Buying McDonald’s Corp.’s flagship hamburger costs 8 reais in Sao Paulo, or $4.62, compared with $3.99 in New York and 2.29 pounds in the U.K. capital, or $3.74.This is the counterpart to the dollar's weakening of course. But Brazil's President has not taken this lying down. As the Economist reports:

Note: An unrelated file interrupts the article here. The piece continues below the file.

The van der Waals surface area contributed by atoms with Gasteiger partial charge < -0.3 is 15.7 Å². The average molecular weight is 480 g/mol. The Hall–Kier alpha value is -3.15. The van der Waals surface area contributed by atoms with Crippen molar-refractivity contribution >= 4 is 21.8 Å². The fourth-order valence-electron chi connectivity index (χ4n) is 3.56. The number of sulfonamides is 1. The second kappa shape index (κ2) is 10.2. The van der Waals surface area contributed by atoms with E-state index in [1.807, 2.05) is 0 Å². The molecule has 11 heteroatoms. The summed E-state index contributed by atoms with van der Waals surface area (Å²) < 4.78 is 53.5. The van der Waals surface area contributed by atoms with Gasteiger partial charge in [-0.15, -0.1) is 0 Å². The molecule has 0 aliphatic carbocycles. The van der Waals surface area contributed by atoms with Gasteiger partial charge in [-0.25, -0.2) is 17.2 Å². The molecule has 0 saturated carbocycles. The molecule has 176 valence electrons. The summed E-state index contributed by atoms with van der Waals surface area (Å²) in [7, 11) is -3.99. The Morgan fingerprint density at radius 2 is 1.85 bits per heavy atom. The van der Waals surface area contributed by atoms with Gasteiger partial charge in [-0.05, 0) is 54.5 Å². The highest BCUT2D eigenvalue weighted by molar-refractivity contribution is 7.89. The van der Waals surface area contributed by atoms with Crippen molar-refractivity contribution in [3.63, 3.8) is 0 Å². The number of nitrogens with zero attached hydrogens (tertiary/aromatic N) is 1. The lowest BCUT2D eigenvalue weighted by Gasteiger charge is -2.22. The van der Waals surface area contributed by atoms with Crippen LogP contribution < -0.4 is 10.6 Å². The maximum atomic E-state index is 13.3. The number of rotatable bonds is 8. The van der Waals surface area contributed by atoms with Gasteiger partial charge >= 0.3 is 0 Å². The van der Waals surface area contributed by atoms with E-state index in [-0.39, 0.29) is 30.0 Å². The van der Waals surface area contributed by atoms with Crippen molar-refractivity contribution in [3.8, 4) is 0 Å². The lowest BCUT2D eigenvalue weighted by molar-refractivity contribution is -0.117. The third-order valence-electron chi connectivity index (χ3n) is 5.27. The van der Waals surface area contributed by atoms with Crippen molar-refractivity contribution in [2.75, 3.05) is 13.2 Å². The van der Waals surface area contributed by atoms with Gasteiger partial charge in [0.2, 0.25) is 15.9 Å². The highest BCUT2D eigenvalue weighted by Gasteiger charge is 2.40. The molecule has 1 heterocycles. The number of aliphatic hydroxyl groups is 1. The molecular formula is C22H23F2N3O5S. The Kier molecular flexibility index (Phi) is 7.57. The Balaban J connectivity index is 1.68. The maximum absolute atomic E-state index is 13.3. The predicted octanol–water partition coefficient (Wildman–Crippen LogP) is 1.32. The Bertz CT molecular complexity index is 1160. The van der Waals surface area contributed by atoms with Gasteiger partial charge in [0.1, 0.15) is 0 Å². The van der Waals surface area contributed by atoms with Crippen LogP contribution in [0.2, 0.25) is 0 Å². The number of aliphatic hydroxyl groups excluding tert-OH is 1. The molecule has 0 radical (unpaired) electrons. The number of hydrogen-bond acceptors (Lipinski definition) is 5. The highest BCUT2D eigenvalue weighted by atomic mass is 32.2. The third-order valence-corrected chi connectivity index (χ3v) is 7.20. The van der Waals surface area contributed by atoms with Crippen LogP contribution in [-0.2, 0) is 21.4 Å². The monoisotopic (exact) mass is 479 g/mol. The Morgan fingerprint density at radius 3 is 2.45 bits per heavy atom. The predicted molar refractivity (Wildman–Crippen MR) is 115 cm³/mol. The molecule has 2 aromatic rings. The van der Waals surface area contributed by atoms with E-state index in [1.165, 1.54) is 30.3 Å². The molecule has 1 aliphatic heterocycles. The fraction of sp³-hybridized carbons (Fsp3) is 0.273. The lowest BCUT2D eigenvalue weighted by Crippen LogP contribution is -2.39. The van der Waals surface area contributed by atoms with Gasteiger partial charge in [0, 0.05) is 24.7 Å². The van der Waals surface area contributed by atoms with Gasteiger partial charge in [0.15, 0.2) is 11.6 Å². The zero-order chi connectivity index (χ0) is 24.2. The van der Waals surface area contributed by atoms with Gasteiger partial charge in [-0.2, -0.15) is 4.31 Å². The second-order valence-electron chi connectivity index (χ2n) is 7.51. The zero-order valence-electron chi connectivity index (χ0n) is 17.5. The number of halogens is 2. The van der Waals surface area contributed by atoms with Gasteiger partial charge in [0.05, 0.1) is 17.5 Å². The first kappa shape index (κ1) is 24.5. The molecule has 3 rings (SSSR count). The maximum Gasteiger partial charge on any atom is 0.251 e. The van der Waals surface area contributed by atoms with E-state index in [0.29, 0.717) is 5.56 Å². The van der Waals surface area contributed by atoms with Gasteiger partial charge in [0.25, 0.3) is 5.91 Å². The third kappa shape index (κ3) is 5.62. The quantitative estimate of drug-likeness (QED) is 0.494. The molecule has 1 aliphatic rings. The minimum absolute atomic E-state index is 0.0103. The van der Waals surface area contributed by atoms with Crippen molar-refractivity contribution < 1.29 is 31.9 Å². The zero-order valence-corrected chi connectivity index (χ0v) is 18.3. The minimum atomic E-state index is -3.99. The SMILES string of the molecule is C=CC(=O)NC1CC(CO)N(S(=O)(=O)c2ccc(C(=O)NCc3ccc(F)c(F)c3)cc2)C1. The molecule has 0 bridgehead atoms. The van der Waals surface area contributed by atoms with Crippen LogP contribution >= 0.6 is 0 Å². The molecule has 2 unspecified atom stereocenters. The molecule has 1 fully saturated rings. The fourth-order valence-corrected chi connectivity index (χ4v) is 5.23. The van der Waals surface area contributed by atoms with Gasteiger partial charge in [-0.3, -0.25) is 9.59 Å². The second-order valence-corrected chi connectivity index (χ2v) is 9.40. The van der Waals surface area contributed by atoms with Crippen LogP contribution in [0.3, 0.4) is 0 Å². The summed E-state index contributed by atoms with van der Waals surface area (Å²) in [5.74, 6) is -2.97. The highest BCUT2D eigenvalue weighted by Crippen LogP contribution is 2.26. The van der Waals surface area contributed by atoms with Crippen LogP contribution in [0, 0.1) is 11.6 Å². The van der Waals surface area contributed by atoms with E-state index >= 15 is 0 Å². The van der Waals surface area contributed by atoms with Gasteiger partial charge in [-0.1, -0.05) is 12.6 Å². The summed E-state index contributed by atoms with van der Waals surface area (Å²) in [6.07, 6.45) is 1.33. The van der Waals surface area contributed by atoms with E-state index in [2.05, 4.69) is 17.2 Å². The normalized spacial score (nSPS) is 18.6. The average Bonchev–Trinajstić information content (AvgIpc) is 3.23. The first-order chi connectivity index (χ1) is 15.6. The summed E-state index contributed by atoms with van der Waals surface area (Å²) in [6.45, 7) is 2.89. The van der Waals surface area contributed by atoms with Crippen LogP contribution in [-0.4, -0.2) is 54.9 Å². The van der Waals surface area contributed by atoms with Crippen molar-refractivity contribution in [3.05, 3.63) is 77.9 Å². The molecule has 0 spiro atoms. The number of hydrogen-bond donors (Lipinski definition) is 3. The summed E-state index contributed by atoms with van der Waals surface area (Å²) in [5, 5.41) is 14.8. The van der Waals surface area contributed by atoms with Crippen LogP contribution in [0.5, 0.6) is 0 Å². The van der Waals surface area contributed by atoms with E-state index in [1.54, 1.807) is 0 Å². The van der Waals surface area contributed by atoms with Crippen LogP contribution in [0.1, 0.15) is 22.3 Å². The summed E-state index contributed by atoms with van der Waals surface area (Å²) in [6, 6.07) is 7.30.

Brazil has gone for the direct approach. Foreign capital has flooded in, attracted by the healthy prospects for economic growth and high short-term interest rates. That has pushed up local stock prices, as well as the real, Brazil’s currency. To stem the tide, the government this week reintroduced a tax on foreign purchases of equities and bonds. Though many doubt the long-term efficacy of such measures, it had an immediate effect. The real, which had risen by more than one-third since March, fell by 2% (before regaining some ground). Brazil’s main stockmarket dropped by almost 3%.This seems like quite a costly way to prevent currency appreciation -- cause your own stock market to fall. Perhaps a useful move to prick a bubble, but Brazil's appreciation versus the dollar does not seem to be driven by much other than fundamentals.